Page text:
On the banks of the river Burotas, Jupiter, disguised as a swan,
ravished beautiful Leda, wife of King Tyndareus. From that union
she laid an egg from which were hatched Helen, Castor, and Pollux.
Leda was consequently deified as the goddess Nemesis.
Hypatia was head of the neoplatonist school of philosophy at
Alexandria, and one of the most learned and eloquent teachers
of antiquity. She wrote commentaries on Apollonius's Conics
and several other works in mathematics, all of them now vanished.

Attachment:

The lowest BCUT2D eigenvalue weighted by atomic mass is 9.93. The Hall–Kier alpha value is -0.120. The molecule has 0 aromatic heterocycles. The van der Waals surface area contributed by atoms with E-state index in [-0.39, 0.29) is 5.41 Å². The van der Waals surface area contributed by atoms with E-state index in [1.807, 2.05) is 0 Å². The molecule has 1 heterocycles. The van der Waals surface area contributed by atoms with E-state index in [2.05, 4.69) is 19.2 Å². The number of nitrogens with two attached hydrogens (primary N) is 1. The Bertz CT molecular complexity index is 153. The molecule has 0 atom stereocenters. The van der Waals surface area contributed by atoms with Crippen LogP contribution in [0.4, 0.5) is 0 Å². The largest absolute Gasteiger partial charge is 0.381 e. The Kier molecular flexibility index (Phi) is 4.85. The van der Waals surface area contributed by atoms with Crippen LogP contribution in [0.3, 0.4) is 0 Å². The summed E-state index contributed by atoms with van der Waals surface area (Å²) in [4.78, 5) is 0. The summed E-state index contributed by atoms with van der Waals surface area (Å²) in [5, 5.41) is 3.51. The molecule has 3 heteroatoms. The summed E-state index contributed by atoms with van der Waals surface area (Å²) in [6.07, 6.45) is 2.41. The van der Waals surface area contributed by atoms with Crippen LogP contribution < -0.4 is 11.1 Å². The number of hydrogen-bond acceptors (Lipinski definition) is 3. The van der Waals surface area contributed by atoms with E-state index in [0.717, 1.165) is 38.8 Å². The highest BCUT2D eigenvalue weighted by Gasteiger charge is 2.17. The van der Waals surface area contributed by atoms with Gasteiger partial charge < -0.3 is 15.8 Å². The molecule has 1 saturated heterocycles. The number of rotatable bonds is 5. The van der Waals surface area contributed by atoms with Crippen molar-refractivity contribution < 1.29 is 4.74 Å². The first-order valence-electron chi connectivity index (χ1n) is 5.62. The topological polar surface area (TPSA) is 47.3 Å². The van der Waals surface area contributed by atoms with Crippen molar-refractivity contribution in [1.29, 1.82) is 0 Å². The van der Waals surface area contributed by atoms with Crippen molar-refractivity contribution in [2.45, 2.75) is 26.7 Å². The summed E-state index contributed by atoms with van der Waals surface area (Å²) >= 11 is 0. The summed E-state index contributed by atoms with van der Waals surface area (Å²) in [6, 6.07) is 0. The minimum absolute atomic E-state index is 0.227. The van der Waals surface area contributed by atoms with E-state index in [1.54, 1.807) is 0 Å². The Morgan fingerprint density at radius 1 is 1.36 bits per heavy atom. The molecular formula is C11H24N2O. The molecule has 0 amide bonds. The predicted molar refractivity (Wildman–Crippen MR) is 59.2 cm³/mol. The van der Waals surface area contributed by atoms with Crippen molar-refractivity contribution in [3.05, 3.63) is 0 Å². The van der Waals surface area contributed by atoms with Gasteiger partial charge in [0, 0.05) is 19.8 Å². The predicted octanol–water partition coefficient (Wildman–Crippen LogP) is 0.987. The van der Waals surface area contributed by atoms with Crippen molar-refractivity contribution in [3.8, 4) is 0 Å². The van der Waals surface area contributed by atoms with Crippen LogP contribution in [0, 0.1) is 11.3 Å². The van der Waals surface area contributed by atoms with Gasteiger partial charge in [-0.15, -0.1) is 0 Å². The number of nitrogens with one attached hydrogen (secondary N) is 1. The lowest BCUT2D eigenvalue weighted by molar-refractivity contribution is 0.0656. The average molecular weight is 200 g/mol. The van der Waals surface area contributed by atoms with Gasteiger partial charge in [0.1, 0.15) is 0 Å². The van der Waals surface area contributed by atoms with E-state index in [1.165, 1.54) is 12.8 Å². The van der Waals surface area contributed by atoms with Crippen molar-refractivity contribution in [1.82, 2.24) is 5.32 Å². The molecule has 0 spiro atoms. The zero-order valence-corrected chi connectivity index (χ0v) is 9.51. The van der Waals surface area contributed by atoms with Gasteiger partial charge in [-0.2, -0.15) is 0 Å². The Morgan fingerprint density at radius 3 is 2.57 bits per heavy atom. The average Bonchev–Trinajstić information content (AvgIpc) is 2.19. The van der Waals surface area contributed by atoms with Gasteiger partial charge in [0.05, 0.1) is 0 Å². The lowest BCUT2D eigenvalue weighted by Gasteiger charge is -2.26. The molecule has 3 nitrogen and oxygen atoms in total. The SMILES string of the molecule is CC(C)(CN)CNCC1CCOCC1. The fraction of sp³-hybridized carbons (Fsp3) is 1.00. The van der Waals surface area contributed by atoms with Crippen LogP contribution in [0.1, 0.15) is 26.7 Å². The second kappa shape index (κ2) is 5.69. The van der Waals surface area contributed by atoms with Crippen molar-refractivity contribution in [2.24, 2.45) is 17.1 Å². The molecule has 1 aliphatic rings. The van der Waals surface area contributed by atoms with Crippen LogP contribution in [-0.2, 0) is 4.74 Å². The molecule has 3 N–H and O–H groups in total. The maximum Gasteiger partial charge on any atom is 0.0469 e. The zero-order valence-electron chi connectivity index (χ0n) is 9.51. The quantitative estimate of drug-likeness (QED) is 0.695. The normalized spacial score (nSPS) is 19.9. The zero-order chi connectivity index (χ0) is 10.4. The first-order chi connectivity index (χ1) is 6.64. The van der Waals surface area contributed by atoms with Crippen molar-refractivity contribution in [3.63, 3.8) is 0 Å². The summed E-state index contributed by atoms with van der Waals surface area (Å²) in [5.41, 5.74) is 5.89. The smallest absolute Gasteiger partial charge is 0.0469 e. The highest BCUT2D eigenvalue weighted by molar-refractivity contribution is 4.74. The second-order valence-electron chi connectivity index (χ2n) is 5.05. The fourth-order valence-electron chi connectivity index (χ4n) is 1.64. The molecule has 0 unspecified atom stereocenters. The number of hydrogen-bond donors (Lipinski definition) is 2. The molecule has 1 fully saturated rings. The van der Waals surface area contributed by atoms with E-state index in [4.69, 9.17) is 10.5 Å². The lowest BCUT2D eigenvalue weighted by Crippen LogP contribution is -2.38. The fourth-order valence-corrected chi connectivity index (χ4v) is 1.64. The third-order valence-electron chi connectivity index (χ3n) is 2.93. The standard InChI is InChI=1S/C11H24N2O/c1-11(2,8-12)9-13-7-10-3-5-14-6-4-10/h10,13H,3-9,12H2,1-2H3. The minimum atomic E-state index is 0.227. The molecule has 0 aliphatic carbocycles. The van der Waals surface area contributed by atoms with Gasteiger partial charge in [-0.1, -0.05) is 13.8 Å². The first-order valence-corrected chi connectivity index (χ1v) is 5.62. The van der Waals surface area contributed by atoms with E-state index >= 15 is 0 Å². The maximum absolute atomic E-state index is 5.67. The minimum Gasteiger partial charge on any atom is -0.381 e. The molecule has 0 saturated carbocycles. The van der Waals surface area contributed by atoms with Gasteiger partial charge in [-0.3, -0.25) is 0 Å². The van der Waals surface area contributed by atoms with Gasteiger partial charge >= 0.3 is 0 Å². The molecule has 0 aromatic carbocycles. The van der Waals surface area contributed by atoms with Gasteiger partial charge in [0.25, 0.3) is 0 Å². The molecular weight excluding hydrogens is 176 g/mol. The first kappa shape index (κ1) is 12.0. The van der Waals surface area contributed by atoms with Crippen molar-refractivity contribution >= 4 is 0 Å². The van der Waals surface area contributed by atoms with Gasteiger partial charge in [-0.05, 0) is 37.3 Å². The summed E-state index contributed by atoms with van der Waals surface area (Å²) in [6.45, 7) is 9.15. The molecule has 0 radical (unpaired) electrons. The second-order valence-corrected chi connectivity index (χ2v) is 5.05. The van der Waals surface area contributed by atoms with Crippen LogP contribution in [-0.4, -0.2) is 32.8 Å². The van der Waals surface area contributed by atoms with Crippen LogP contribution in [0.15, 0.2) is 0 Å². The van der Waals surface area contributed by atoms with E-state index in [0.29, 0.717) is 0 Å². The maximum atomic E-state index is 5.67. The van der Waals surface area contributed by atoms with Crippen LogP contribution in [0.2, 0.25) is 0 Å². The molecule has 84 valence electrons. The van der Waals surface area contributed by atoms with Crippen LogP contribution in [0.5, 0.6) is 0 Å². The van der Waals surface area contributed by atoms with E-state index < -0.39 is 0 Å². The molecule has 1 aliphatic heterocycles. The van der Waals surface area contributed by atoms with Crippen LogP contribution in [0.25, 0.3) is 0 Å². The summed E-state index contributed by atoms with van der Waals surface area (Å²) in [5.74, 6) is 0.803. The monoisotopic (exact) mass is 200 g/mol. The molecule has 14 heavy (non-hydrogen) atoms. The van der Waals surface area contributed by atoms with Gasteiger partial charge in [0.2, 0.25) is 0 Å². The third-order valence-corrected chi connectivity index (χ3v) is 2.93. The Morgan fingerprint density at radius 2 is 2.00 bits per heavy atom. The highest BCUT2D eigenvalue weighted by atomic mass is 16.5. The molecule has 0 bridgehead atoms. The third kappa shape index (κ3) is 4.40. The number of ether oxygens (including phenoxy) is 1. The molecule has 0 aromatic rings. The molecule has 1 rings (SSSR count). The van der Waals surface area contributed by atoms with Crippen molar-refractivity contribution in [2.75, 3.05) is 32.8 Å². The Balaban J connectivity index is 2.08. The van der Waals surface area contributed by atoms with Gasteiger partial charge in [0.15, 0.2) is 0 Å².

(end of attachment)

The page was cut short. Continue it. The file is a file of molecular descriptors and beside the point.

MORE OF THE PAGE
She was barbarously murdered by a mob of Christians who equated
science and learning with paganism. The murder of Hypatia led
many Greek scientists and mathematicians to leave Alexandria
for Persia and Arab countries, particularly Baghdad. They saved
many books from the library of Alexandria, such as Euclid's
Elements and Ptolemy's Almagest.